previous next

[313b] or between stone and stone, in point of being gold or stone; and so neither does law differ at all from law, I suppose, but they are all the same thing. For each of them is law alike, not one more so, and another less. That is the particular point of my question—what is law as a whole? So if you are ready, tell me.

Well, what else should law be, Socrates, but things loyally accepted?1

And so speech, you think, is the things that are spoken, or sight the things seen, or hearing the things heard? Or is speech

1 νομιζόμενα in ordinary speech meant “accepted by custom” : “loyally” here attempts to preserve the connection with νόμος ( “law” in this context, though sometimes “custom,” as below, 315 D).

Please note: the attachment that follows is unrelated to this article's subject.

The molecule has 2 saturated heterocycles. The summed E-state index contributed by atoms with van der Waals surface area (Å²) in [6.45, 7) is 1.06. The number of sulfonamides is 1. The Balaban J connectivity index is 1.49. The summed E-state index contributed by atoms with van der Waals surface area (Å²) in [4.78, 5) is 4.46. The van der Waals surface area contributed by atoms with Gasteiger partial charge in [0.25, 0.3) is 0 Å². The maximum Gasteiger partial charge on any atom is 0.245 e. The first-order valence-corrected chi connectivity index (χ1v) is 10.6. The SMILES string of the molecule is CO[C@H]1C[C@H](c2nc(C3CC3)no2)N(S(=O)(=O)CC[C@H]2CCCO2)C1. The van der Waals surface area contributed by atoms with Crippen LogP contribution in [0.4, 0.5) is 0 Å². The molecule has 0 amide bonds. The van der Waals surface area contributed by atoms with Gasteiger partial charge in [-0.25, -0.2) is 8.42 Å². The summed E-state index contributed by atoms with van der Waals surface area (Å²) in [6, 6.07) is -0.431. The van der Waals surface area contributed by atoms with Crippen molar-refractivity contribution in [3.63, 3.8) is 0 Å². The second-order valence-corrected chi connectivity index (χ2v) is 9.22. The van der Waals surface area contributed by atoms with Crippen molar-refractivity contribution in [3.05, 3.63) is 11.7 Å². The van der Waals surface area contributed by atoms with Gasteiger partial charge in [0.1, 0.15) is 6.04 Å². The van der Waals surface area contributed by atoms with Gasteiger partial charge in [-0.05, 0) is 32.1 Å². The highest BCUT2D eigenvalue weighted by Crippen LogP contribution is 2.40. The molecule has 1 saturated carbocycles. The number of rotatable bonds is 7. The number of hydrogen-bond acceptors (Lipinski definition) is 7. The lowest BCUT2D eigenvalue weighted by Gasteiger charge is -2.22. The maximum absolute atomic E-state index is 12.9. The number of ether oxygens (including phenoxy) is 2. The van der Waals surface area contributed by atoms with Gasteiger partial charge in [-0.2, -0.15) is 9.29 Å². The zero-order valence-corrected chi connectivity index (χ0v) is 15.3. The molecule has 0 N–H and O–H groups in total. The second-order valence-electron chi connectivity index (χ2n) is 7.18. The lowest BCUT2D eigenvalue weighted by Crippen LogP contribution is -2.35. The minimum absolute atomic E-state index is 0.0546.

Creative Commons License
This work is licensed under a Creative Commons Attribution-ShareAlike 3.0 United States License.

An XML version of this text is available for download, with the additional restriction that you offer Perseus any modifications you make. Perseus provides credit for all accepted changes, storing new additions in a versioning system.

load focus Greek (1903)
hide Places (automatically extracted)

View a map of the most frequently mentioned places in this document.

Download Pleiades ancient places geospacial dataset for this text.

hide References (1 total)
hide Display Preferences
Greek Display:
Arabic Display:
View by Default:
Browse Bar: